CancerCancer-Causing Gene ‘Switched Off’: Recent Study Shows the Ability to Remove Specific...

Cancer-Causing Gene ‘Switched Off’: Recent Study Shows the Ability to Remove Specific Gene Sequence

In a recent study published by Stem Cells, scientists at the Stanley Manne Children’s Research Institute at Ann & Robert H. Lurie Children’s Hospital of Chicago found that a specific region of DNA containing a cancer-causing gene, known as GLI1, can be specifically targeted, and as a result, turned off. Since GLI1 has been observed as one of the primary causes of gene expression (the process by which information in the DNA is converted to functional products like proteins), by eliminating this sequence of genes from the DNA, scientists could stop the rapid cell division of cancerous cells.

GLI1 has been linked to nearly a third of all known cancers, largely due to its ability to cause the uncontrolled division of cells, tumor migration, and resistance to treatments like chemotherapy. The scientists involved with the study set out to replicate the human genome sequence containing GLI1, to see the effects that removal could have on subjects.

Philip Iannaccone, MD, Ph.D., professor at the Manne Research Institute and Northwestern University Feinberg School of Medicine, and Senior co-author of the study states, “We established in living human embryonic stem cells that removing the GLI1 regulatory region eliminated GLI1 expression and halted its activity,” and went on to add that, “These findings are promising and could point to a therapeutic target for cancer.”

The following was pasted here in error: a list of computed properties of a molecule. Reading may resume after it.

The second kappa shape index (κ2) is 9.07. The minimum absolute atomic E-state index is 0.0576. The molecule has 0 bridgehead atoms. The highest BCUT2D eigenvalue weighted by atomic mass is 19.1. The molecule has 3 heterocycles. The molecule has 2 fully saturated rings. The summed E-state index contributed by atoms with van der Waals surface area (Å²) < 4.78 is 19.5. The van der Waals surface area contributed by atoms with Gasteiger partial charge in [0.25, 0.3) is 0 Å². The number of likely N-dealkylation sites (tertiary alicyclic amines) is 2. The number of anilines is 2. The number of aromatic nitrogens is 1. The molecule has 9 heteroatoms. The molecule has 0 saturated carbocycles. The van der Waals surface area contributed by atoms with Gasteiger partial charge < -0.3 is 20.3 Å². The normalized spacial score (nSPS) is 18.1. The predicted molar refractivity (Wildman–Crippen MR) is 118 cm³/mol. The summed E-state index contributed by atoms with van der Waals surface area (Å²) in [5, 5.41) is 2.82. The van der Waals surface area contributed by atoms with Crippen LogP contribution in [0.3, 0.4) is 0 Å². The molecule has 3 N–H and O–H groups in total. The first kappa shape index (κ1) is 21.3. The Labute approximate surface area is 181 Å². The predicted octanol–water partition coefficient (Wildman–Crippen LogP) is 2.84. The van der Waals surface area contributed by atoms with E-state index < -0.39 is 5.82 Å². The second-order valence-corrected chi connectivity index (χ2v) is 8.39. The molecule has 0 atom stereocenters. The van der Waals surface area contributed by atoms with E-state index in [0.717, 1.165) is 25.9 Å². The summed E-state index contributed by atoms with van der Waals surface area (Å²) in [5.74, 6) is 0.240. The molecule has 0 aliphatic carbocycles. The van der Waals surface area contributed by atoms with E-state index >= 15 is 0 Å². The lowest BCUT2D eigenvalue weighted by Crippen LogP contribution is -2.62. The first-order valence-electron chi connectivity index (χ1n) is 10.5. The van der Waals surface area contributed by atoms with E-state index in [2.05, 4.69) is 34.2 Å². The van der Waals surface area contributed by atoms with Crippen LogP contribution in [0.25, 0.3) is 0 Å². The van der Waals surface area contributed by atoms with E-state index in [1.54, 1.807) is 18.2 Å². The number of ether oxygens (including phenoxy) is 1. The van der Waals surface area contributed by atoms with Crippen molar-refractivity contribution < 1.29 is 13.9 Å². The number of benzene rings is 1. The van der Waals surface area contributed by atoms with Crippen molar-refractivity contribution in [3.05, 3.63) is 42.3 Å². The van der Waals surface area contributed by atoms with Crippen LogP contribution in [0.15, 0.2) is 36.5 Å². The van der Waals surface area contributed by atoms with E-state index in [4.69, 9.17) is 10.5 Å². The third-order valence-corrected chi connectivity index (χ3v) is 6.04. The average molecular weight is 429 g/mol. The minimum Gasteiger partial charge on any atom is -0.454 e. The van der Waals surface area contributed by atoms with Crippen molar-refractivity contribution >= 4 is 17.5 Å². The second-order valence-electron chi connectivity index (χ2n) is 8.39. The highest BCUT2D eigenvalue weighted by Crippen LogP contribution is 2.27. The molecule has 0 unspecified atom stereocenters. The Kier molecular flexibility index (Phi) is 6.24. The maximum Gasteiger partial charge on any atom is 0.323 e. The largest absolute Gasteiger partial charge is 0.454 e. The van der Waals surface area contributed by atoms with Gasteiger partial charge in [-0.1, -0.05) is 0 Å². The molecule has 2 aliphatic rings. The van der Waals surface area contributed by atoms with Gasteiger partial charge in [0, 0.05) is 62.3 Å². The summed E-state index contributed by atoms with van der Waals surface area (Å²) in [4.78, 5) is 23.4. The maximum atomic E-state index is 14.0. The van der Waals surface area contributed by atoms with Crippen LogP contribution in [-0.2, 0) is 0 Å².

Illustration showing human gene

Using a gene-editing tool known as CRISPR editing, the scientists were able to ‘delete’ the region of genes containing GLI1 in human stem cells. This deletion of genes is not believed to have any negative effects on the host, as “The developmental function of GLI1 ends after birth,” and “it should not have negative consequences to normal biology” explains Dr.Iannaccone.

Scientists involved with the study are hopeful that the continued exploration of GLI1 and its role in cancerous cells will lead to a new treatment for numerous types of cancer, many of which affect the lives of millions every year. For now, further research is required to take this method from the lab to treatment facilities.

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